Darn, I feel like a fool. I spent years (and good money) buying bottles of prepared teriyaki and sukiyaki sauce, when all I needed to do was open my ancient copy of Shizuo Tsuji's "Japanese Cooking: a Simple Art." (1980 edition)
Last week, I made sukiyaki. The sauce was basically equal parts of soy sauce, sake, water, and a bit of sugar. I compared this mixture with some bottled sukiyaki sauce ($5.15) I had on hand, and it was virtually identical. Tonight, I made a salmon terikayi. The sauce was equal parts of soy sauce, sake, mirin, and a bit of sugar. The results tasted better than I've had at a lot of restaurants, and far better than the bottled stuff.
I don't really know why I neglected Tsuji's book for so long: I had used it in decades past, always with excellent results. (I remember making some very good sushi, in the years before sushi bars became as ubiquitous as Starbucks.) Perhaps after 2 decades, the book became part if the furniture; and it was just too easy, living within strolling distance of 3 Japanese groceries, to take the path of least resistance.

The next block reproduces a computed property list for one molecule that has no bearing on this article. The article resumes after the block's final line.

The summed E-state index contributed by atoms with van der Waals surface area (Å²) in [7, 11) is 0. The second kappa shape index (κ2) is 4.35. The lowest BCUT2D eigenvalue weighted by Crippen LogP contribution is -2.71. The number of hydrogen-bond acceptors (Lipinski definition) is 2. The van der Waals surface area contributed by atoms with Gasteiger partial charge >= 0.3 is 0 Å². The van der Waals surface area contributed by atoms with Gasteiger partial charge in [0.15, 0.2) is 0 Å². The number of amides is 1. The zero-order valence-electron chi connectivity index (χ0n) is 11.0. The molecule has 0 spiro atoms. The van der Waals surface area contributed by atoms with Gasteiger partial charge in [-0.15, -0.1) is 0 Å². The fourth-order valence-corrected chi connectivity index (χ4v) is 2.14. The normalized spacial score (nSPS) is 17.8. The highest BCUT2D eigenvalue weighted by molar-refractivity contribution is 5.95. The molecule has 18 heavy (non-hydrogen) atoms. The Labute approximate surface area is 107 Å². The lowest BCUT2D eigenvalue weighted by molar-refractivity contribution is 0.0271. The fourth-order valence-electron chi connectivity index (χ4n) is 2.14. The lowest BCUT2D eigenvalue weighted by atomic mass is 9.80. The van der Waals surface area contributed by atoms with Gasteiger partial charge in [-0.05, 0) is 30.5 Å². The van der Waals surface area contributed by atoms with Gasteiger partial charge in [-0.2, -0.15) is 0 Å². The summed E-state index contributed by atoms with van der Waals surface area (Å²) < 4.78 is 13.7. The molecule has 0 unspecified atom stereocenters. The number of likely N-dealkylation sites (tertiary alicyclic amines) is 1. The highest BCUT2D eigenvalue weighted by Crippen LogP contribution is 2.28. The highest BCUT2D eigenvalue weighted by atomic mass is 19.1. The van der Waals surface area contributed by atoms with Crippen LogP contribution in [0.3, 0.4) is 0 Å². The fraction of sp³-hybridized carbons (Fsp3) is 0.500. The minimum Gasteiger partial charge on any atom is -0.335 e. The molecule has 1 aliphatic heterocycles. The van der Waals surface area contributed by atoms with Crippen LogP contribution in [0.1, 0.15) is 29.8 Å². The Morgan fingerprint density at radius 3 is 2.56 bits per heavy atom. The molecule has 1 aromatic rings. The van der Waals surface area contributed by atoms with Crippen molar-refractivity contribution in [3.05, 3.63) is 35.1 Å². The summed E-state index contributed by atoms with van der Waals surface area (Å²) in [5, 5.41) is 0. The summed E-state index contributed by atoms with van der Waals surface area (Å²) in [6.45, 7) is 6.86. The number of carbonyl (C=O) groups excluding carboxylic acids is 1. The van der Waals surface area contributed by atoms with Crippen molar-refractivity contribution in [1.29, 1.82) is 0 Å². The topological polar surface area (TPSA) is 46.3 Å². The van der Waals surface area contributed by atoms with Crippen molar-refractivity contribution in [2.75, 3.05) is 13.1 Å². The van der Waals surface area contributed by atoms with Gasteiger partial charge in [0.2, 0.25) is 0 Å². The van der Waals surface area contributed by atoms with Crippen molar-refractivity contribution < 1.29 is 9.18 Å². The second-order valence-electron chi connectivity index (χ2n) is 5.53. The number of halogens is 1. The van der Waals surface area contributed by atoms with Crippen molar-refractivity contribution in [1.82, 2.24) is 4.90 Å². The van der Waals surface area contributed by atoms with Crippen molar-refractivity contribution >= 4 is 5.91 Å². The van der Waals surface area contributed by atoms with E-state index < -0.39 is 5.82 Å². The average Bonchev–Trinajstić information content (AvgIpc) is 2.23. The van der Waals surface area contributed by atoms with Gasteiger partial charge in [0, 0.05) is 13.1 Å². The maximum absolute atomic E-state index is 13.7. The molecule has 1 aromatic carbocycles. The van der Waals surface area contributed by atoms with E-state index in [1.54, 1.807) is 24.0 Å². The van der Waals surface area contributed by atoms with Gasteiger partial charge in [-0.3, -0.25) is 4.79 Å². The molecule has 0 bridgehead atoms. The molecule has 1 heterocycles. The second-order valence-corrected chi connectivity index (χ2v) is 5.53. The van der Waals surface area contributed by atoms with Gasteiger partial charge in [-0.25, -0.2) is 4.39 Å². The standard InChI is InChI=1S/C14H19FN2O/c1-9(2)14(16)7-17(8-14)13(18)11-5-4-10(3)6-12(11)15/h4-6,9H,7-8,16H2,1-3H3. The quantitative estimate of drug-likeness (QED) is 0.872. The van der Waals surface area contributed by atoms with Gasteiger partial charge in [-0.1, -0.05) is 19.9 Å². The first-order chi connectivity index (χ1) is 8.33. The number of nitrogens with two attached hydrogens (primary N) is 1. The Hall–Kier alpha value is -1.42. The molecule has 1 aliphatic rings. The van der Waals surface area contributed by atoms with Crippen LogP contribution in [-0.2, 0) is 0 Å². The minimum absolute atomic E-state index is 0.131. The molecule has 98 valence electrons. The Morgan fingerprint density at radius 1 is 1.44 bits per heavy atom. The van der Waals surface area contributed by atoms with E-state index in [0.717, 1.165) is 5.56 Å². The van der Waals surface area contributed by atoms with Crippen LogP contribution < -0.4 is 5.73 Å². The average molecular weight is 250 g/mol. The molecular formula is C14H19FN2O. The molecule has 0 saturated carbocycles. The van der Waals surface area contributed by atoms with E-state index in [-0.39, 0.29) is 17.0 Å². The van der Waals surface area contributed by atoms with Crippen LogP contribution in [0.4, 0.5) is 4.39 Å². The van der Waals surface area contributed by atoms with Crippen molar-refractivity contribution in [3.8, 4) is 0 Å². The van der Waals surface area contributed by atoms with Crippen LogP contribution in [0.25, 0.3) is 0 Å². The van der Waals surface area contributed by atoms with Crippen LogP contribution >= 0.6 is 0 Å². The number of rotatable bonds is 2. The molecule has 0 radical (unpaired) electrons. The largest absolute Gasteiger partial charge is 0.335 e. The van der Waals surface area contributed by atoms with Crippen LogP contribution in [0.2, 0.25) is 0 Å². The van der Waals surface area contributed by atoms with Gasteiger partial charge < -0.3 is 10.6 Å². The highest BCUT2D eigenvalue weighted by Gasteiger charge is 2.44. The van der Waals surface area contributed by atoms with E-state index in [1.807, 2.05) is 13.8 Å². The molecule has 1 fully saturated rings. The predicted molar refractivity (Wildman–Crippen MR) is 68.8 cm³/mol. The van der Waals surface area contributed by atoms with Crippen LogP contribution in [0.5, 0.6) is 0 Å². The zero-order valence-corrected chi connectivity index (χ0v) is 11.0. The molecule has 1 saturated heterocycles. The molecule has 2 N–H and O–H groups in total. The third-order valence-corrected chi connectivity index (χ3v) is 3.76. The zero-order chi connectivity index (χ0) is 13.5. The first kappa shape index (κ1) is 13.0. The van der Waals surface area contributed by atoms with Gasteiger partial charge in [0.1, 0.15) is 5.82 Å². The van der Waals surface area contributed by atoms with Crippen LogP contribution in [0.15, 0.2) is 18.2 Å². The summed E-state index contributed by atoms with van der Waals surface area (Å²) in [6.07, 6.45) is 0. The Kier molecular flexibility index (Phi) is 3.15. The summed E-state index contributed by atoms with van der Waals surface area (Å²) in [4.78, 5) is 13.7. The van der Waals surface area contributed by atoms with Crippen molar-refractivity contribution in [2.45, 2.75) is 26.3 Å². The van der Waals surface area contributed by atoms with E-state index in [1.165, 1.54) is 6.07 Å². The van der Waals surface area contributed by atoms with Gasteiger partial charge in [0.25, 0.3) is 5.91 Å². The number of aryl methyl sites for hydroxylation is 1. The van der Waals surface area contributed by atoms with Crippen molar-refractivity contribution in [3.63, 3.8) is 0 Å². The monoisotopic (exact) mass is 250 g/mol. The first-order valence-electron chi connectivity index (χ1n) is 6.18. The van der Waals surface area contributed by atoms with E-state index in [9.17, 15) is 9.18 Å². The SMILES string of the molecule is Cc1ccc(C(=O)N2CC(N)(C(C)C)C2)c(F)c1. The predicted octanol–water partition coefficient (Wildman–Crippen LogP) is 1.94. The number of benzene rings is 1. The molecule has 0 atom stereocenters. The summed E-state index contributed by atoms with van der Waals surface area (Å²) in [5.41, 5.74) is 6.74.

In a way, it's like getting back in touch with a dear old friend I've neglected for too long: feeling foolish and wasteful about lost opportunities, but thrilled to be rediscovering what I enjoyed so much in the first place.
Honestly, you may never need another Japanese cookbook. And at under $27 on Amazon for the hardcover edition, it will pay for itself in the cost of sukiyaki sauce alone :)
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